Everyone has limitations, which means that no one can do everything. But while everyone has limitations, not everyone knows their limitations.
When you don’t know your limitations, you’re likely to spend too much time doing things you’re not gifted to do (of course, we all have to do things we’re not gifted to do occasionally, but the key is to spend most of our time in our areas of giftedness, the things we were wired to do).
When you don’t know your limitations, you also tend to try to do more than you should. You do things that you have no business doing (things you’re not good at, things that prevent you from working in the areas of your giftedness).
I think Christ-followers have trouble with knowing their limitations. One reason may be verses of Scripture like …
I can do all things through Christ who strengthens me.
It’s a great statement, of course, but I don’t think Paul meant that we can do everything well or even that we should try to do everything. That’s not realistic. But when we partner with God, in doing the things he calls us to do, that’s when God empowers us to complete the task at hand. God will help us do everything that he wired us to do. That’s what honors God!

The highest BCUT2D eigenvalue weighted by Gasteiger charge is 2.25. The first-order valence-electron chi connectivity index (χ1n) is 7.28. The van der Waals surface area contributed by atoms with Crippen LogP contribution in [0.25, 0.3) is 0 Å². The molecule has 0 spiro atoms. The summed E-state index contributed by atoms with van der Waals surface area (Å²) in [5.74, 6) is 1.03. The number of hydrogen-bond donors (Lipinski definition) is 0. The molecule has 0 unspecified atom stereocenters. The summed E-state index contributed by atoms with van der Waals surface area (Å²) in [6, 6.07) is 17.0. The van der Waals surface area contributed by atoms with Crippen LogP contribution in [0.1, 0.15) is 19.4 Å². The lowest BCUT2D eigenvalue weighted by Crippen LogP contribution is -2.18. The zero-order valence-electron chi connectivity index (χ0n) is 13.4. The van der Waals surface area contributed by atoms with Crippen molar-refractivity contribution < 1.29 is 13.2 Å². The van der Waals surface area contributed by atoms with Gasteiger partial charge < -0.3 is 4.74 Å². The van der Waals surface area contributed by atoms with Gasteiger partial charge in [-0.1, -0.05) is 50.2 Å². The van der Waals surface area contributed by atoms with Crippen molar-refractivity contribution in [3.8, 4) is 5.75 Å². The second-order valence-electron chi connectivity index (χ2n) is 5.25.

I am a visionary leader. In a class at Asbury on “Visionary Leadership,” I remember defining visionary leadership as …
- Getting the vision
- Casting the vision
- Navigating the vision
As I reflected on those elements, I realized that I’m comfortable with the first two parts, but not so much in the last one. I think this is common for visionary leaders. The first two areas more “big picture” oriented and the last part deals with the day-to-day details of following through with the vision. Visionary leaders (who always need to keep an eye on the big picture) can get lost or bogged down in the details.
Do you know what you’re not good at? And just as importantly, do you know those things that you should either not be doing or should be doing less? In other words, do you know what’s on your To-Not-Do list as well as your To-Do list?